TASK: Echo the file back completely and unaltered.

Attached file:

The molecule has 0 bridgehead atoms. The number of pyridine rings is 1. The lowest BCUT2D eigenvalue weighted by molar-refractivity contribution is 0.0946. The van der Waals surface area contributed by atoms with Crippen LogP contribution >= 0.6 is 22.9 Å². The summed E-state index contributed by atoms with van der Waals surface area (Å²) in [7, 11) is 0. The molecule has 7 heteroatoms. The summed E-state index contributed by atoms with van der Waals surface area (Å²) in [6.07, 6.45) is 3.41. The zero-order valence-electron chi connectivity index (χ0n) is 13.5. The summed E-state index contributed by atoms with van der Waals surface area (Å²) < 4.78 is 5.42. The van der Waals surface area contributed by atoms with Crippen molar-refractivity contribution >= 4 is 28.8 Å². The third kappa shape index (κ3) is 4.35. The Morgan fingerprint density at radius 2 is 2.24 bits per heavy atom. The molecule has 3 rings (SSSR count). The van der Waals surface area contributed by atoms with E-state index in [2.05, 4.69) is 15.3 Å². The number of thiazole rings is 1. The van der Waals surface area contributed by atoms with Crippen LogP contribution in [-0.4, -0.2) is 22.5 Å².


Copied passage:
The molecule has 0 bridgehead atoms. The number of pyridine rings is 1. The lowest BCUT2D eigenvalue weighted by molar-refractivity contribution is 0.0946. The van der Waals surface area contributed by atoms with Crippen LogP contribution >= 0.6 is 22.9 Å². The summed E-state index contributed by atoms with van der Waals surface area (Å²) in [7, 11) is 0. The molecule has 7 heteroatoms. The summed E-state index contributed by atoms with van der Waals surface area (Å²) in [6.07, 6.45) is 3.41. The zero-order valence-electron chi connectivity index (χ0n) is 13.5. The summed E-state index contributed by atoms with van der Waals surface area (Å²) < 4.78 is 5.42. The van der Waals surface area contributed by atoms with Crippen molar-refractivity contribution >= 4 is 28.8 Å². The third kappa shape index (κ3) is 4.35. The Morgan fingerprint density at radius 2 is 2.24 bits per heavy atom. The molecule has 3 rings (SSSR count). The van der Waals surface area contributed by atoms with E-state index in [2.05, 4.69) is 15.3 Å². The number of thiazole rings is 1. The van der Waals surface area contributed by atoms with Crippen LogP contribution in [-0.4, -0.2) is 22.5 Å².